The conference “Health Literacy: Partnering for Patient-Centered Care” was held Oct. 27 at the Hofstra North Shore-LIJ School of Medicine’s Hofstra University Club in Hempstead, N.Y. Sponsored by the Office of Diversity, Inclusion and Health Literacy, the program focused on sharing and disseminating evidence-based health literacy research, educational strategies and tools that promote patient-centered care.
Two nurses were part of the planning committee — Terri Ann Parnell, RN, DNP, associate chief diversity and inclusion officer, and Joanne Turnier, RN, MS, ACNS-BC, health literacy program manager, both of the Office of Diversity, Inclusion and Health Literacy. The conference provided segments on health literacy as it relates to patient experiences, the formation of community partnerships and health literacy’s importance to medical education. Presenters included Richard Carmona, MD, MPH, FACS, former U.S. surgeon general and distinguished professor at the University of Arizona; Martin Murphy, executive director of the Long Island-Regional Adult Education Network; Lawrence Smith, MD, MACP, dean of Hofstra North Shore-LIJ School of Medicine and physician-in-chief at North Shore-LIJ Health System; and literacy advocate Toni Cordell, who provided a patient’s perspective of health literacy.Joanne Turnier, RN
Parnell also presented “Integrating Health Literacy: A Tapestry for Patient-Centered Care,” which provided a number of key points from the program. She said it is the responsibility of health professionals to raise awareness, educate and encourage patients to speak up and understand education is a two-way street. According to the National Assessment of Adult Literacy, just 12% of adults have proficiency in health literacy. The biggest challenges are language differences, cultural differences and low literacy rates.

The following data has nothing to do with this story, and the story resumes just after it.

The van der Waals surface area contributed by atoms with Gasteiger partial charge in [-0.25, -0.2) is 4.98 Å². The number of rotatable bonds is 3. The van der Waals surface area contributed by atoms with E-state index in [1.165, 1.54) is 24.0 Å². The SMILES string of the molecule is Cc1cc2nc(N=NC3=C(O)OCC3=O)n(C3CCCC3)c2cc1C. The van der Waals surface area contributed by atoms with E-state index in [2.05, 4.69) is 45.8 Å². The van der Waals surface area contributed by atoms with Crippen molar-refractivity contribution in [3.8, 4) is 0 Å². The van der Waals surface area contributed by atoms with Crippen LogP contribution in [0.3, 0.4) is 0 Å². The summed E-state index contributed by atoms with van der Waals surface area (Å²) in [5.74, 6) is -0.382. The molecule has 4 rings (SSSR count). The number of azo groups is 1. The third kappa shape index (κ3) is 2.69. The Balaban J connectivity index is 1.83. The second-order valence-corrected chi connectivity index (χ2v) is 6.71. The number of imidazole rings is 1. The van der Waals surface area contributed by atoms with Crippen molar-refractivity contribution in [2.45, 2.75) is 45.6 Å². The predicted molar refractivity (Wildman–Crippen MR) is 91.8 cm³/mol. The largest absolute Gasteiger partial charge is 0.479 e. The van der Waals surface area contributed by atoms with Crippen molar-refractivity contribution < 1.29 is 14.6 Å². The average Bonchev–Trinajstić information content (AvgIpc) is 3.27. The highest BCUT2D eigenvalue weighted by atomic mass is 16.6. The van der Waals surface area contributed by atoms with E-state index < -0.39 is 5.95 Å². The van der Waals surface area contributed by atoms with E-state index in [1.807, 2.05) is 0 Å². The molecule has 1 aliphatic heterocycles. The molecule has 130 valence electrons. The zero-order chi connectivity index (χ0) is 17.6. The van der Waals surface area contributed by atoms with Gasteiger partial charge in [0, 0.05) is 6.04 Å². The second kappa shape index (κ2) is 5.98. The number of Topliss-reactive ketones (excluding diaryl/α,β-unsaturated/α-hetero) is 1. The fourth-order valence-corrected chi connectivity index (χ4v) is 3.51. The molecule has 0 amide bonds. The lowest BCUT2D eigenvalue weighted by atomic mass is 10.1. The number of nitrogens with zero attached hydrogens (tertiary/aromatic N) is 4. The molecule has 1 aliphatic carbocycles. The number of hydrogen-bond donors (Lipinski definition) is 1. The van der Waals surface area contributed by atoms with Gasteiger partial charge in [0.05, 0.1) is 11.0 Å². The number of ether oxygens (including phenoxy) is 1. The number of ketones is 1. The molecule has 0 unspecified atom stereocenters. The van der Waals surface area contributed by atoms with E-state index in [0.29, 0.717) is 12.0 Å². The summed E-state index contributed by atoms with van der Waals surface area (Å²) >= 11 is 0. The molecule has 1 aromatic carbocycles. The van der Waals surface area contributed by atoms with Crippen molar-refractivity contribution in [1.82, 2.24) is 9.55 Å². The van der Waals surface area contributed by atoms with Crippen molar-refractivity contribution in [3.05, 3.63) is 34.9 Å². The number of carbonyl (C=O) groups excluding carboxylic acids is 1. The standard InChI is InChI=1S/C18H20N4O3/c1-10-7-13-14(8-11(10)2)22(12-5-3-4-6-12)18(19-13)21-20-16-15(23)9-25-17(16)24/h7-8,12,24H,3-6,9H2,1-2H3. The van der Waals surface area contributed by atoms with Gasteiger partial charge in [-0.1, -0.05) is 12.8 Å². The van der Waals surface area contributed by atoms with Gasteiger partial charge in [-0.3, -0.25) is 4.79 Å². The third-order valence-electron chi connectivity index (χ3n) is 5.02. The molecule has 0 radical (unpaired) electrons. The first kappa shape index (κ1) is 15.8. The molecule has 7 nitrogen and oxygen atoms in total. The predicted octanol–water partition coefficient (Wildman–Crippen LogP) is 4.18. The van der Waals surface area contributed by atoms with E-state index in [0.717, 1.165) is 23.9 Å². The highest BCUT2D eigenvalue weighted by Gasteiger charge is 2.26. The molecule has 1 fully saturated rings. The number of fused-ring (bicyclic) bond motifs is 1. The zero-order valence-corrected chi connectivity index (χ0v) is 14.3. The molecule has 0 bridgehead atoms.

Nurses can use “teachable moments” to help improve health literacy, Parnell said. Using a snippet from the TV show “House,” Parnell illustrated how important health literacy is to our health. In the clip, a female patient complains to character Gregory House, MD, that her inhaler is not working and is adamant he do something. When he asks her to demonstrate its use, she sprays the medicine on her neck as one would when applying perfume. “Health literacy is an essential component of achieving positive patient outcomes,” she said.Conference attendees include, from left, Elizabeth Iciano, RN, North Shore University Hospital, Manhasset, N.Y.; Jenna Cantor, Beth Israel Medical Center; and Lynn Farrell, North Shore-LIJ Home Care Network.
To conclude the program, Turnier conducted a case presentation roundtable during which she presented before and after presurgical testing sheets to demonstrate how effective simple changes to written forms such as more white space and using bulleted points can be to health literacy. Turnier also suggested using pictures and illustrations if applicable and incorporating aspects of the physical environment whenever possible.
“The environment we provide is just as important as the written information itself,” she said. “Look at your processes and the way you do things, and create your document around that.”